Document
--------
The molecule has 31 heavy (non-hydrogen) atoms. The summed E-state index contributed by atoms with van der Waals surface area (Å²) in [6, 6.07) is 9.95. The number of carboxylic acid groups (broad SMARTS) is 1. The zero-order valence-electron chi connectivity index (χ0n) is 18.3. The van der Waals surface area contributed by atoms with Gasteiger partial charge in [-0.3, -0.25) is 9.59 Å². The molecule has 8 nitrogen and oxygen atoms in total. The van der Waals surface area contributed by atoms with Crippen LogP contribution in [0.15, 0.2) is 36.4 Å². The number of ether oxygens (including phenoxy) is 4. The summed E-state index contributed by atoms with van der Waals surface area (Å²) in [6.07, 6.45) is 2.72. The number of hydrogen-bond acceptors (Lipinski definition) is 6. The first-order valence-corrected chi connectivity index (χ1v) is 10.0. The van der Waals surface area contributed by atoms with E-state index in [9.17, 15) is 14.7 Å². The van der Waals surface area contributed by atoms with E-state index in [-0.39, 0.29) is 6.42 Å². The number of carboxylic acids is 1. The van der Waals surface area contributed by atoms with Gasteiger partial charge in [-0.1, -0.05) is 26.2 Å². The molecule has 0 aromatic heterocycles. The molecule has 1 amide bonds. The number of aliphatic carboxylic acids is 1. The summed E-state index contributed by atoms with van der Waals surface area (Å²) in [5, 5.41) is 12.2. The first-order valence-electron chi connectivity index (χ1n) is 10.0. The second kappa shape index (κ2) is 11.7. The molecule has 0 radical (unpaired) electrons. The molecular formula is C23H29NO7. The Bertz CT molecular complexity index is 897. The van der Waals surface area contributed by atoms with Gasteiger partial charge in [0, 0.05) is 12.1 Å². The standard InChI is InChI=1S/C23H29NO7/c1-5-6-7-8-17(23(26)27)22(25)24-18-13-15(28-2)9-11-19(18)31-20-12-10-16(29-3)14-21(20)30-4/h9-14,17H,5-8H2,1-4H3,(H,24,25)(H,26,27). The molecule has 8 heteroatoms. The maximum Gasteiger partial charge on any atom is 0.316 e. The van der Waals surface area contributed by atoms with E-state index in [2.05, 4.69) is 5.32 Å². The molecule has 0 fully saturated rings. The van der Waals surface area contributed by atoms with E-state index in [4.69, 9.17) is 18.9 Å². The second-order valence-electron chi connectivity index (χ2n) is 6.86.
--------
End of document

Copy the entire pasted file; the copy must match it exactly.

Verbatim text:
The molecule has 31 heavy (non-hydrogen) atoms. The summed E-state index contributed by atoms with van der Waals surface area (Å²) in [6, 6.07) is 9.95. The number of carboxylic acid groups (broad SMARTS) is 1. The zero-order valence-electron chi connectivity index (χ0n) is 18.3. The van der Waals surface area contributed by atoms with Gasteiger partial charge in [-0.3, -0.25) is 9.59 Å². The molecule has 8 nitrogen and oxygen atoms in total. The van der Waals surface area contributed by atoms with Crippen LogP contribution in [0.15, 0.2) is 36.4 Å². The number of ether oxygens (including phenoxy) is 4. The summed E-state index contributed by atoms with van der Waals surface area (Å²) in [6.07, 6.45) is 2.72. The number of hydrogen-bond acceptors (Lipinski definition) is 6. The first-order valence-corrected chi connectivity index (χ1v) is 10.0. The van der Waals surface area contributed by atoms with E-state index in [9.17, 15) is 14.7 Å². The van der Waals surface area contributed by atoms with E-state index in [-0.39, 0.29) is 6.42 Å². The number of carboxylic acids is 1. The van der Waals surface area contributed by atoms with Gasteiger partial charge in [-0.1, -0.05) is 26.2 Å². The molecule has 0 aromatic heterocycles. The molecule has 1 amide bonds. The number of aliphatic carboxylic acids is 1. The summed E-state index contributed by atoms with van der Waals surface area (Å²) in [5, 5.41) is 12.2. The first-order valence-electron chi connectivity index (χ1n) is 10.0. The second kappa shape index (κ2) is 11.7. The molecule has 0 radical (unpaired) electrons. The molecular formula is C23H29NO7. The Bertz CT molecular complexity index is 897. The van der Waals surface area contributed by atoms with Gasteiger partial charge in [0, 0.05) is 12.1 Å². The standard InChI is InChI=1S/C23H29NO7/c1-5-6-7-8-17(23(26)27)22(25)24-18-13-15(28-2)9-11-19(18)31-20-12-10-16(29-3)14-21(20)30-4/h9-14,17H,5-8H2,1-4H3,(H,24,25)(H,26,27). The molecule has 8 heteroatoms. The maximum Gasteiger partial charge on any atom is 0.316 e. The van der Waals surface area contributed by atoms with E-state index in [2.05, 4.69) is 5.32 Å². The molecule has 0 fully saturated rings. The van der Waals surface area contributed by atoms with E-state index in [4.69, 9.17) is 18.9 Å². The second-order valence-electron chi connectivity index (χ2n) is 6.86.